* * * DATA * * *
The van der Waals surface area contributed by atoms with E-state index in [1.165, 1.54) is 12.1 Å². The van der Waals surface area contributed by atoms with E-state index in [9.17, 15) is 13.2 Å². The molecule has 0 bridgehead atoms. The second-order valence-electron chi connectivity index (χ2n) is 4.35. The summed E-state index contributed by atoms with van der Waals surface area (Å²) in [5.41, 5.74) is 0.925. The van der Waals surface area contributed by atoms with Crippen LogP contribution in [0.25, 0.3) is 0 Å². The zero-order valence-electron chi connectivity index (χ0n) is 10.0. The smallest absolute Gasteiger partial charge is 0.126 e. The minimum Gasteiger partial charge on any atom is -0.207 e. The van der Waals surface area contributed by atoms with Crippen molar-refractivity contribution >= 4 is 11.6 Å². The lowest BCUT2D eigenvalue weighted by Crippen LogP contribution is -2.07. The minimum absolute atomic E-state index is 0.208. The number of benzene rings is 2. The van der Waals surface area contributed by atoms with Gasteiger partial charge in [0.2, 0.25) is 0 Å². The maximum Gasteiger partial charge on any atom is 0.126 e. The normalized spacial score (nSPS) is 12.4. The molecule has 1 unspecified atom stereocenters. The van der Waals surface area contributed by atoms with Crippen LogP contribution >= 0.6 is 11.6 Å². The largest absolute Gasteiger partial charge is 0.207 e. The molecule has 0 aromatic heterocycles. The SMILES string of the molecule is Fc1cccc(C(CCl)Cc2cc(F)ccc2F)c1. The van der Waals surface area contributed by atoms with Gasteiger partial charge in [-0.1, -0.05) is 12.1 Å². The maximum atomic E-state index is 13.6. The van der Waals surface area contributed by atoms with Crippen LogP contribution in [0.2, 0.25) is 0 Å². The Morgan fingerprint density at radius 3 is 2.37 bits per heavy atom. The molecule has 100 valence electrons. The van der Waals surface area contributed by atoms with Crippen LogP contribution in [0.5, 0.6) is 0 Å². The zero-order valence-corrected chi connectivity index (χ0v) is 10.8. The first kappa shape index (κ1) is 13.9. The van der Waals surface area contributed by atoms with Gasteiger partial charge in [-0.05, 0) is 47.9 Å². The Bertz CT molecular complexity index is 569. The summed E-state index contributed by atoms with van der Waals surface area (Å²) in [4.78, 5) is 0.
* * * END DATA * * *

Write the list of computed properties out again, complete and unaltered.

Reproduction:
The van der Waals surface area contributed by atoms with E-state index in [1.165, 1.54) is 12.1 Å². The van der Waals surface area contributed by atoms with E-state index in [9.17, 15) is 13.2 Å². The molecule has 0 bridgehead atoms. The second-order valence-electron chi connectivity index (χ2n) is 4.35. The summed E-state index contributed by atoms with van der Waals surface area (Å²) in [5.41, 5.74) is 0.925. The van der Waals surface area contributed by atoms with Crippen LogP contribution in [0.25, 0.3) is 0 Å². The zero-order valence-electron chi connectivity index (χ0n) is 10.0. The smallest absolute Gasteiger partial charge is 0.126 e. The minimum Gasteiger partial charge on any atom is -0.207 e. The van der Waals surface area contributed by atoms with Crippen molar-refractivity contribution >= 4 is 11.6 Å². The lowest BCUT2D eigenvalue weighted by Crippen LogP contribution is -2.07. The minimum absolute atomic E-state index is 0.208. The number of benzene rings is 2. The van der Waals surface area contributed by atoms with Gasteiger partial charge in [0.2, 0.25) is 0 Å². The maximum Gasteiger partial charge on any atom is 0.126 e. The normalized spacial score (nSPS) is 12.4. The molecule has 1 unspecified atom stereocenters. The van der Waals surface area contributed by atoms with Crippen LogP contribution >= 0.6 is 11.6 Å². The largest absolute Gasteiger partial charge is 0.207 e. The molecule has 0 aromatic heterocycles. The SMILES string of the molecule is Fc1cccc(C(CCl)Cc2cc(F)ccc2F)c1. The van der Waals surface area contributed by atoms with Gasteiger partial charge in [-0.1, -0.05) is 12.1 Å². The maximum atomic E-state index is 13.6. The van der Waals surface area contributed by atoms with Crippen LogP contribution in [0.2, 0.25) is 0 Å². The Morgan fingerprint density at radius 3 is 2.37 bits per heavy atom. The molecule has 100 valence electrons. The van der Waals surface area contributed by atoms with Crippen LogP contribution in [0.5, 0.6) is 0 Å². The zero-order valence-corrected chi connectivity index (χ0v) is 10.8. The first kappa shape index (κ1) is 13.9. The van der Waals surface area contributed by atoms with Gasteiger partial charge in [-0.05, 0) is 47.9 Å². The Bertz CT molecular complexity index is 569. The summed E-state index contributed by atoms with van der Waals surface area (Å²) in [4.78, 5) is 0.